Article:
Mises: A Short Essay on Sound Monetary Policy
The comments below are an edited and abridged synopsis of an article by George Ford Smith
If money consists of a commodity, such as gold, the principles of monetary policy are simple: There aren’t any. The commodity takes care of itself. If we have sound money, we don’t need the Fed, or Congress. We just need sound money.
Economist Nouriel Roubini once asked, if you are on a gold standard, or modified gold standard, what do you do in the event of a bank run—if you don’t have enough gold to fully back the currency?
Translated: What happens if the banks have created bogus IOUs for their depositors’ gold? Suggestion: Have them indicted for fraud. Gold doesn’t back anything. It is the money. The banks issue IOUs for the money. When they issue more IOUs than they have gold on hand, they’re cheating.
Roubini also said that a “gold standard limits the flexibility and range of actions that central banks can take.” He thinks it’s a shortcoming, but that alone should recommend it.
At the start of WWI, governments went off the gold standard so they could fight the bloodiest war in history. Gold, since it can’t be created on demand, would have severely limited the flexibility and range of actions governments could take.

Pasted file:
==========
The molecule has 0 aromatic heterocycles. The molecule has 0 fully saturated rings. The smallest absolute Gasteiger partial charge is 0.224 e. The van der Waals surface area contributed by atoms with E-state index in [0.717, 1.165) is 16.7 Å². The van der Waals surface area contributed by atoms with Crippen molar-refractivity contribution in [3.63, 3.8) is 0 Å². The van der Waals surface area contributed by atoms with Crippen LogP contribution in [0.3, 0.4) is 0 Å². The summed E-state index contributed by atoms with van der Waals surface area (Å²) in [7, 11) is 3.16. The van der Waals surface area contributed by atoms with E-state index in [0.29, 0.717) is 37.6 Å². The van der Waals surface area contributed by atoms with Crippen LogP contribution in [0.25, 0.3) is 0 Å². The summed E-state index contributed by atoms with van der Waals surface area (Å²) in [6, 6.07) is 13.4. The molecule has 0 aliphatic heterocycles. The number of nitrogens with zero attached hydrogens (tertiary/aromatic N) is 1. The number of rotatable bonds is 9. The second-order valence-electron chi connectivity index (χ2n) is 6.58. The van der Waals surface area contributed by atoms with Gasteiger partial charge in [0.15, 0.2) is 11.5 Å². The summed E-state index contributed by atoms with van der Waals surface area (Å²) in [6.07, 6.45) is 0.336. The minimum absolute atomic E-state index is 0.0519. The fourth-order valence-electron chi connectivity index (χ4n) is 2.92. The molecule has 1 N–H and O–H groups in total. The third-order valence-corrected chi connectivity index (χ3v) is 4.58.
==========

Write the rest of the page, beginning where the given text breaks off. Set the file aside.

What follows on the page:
Roubini has said that the world is a slow-motion train wreck; the gold standard, however, avoids train wrecks by staying on track.
A gold standard doesn’t need Roubini. It doesn’t need the Fed, Congress, the World Bank, the IMF, the WEF or the FOMC. It just needs to be left alone.
What the enemies of the gold standard spurn as its main vice is the same thing that, in the eyes of the advocates of the gold standard, is its main virtue: Its incompatibility with a policy of credit expansion. The nucleus of all the effusions of the anti-gold authors and politicians is the expansionist fallacy.
Credit expansion—inflation—is indispensable to a growing government. If wealth could be created out of scraps of paper or their digital equivalent, world poverty would be a thing of the past.
Remember, commodity money takes care of itself—and us too, if we let it.